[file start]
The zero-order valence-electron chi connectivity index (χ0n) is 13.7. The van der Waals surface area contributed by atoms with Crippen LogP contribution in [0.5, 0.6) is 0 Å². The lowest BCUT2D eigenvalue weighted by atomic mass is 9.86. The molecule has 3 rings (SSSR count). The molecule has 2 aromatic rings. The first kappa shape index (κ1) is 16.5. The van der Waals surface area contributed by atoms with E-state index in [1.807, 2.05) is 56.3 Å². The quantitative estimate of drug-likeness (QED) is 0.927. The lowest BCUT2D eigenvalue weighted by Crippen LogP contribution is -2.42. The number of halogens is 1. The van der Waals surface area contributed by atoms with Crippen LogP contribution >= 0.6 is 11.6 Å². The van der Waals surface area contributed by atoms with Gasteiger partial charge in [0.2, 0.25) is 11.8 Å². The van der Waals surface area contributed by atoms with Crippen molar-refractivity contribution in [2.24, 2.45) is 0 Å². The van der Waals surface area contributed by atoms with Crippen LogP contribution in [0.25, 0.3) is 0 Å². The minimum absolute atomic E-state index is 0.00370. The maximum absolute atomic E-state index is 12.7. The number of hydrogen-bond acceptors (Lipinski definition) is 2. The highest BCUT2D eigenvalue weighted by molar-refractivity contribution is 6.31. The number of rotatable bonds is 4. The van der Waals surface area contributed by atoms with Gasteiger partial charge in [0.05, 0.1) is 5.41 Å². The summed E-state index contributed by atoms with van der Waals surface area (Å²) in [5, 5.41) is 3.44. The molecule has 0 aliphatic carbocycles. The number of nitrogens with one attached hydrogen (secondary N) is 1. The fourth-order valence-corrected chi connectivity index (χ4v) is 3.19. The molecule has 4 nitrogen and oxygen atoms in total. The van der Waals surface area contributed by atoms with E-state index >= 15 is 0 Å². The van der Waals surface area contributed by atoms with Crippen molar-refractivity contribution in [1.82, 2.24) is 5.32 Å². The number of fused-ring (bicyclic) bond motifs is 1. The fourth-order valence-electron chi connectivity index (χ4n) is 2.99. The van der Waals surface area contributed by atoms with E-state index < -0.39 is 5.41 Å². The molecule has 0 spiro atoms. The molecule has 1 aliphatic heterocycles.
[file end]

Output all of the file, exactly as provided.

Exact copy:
The zero-order valence-electron chi connectivity index (χ0n) is 13.7. The van der Waals surface area contributed by atoms with Crippen LogP contribution in [0.5, 0.6) is 0 Å². The lowest BCUT2D eigenvalue weighted by atomic mass is 9.86. The molecule has 3 rings (SSSR count). The molecule has 2 aromatic rings. The first kappa shape index (κ1) is 16.5. The van der Waals surface area contributed by atoms with E-state index in [1.807, 2.05) is 56.3 Å². The quantitative estimate of drug-likeness (QED) is 0.927. The lowest BCUT2D eigenvalue weighted by Crippen LogP contribution is -2.42. The number of halogens is 1. The van der Waals surface area contributed by atoms with Crippen LogP contribution >= 0.6 is 11.6 Å². The van der Waals surface area contributed by atoms with Gasteiger partial charge in [0.2, 0.25) is 11.8 Å². The van der Waals surface area contributed by atoms with Crippen molar-refractivity contribution in [2.24, 2.45) is 0 Å². The van der Waals surface area contributed by atoms with Crippen LogP contribution in [0.25, 0.3) is 0 Å². The minimum absolute atomic E-state index is 0.00370. The maximum absolute atomic E-state index is 12.7. The number of hydrogen-bond acceptors (Lipinski definition) is 2. The highest BCUT2D eigenvalue weighted by molar-refractivity contribution is 6.31. The number of rotatable bonds is 4. The van der Waals surface area contributed by atoms with Gasteiger partial charge in [0.05, 0.1) is 5.41 Å². The summed E-state index contributed by atoms with van der Waals surface area (Å²) in [5, 5.41) is 3.44. The molecule has 0 aliphatic carbocycles. The number of nitrogens with one attached hydrogen (secondary N) is 1. The fourth-order valence-corrected chi connectivity index (χ4v) is 3.19. The molecule has 4 nitrogen and oxygen atoms in total. The van der Waals surface area contributed by atoms with E-state index >= 15 is 0 Å². The van der Waals surface area contributed by atoms with Crippen molar-refractivity contribution in [1.82, 2.24) is 5.32 Å². The number of fused-ring (bicyclic) bond motifs is 1. The fourth-order valence-electron chi connectivity index (χ4n) is 2.99. The van der Waals surface area contributed by atoms with E-state index < -0.39 is 5.41 Å². The molecule has 0 spiro atoms. The molecule has 1 aliphatic heterocycles.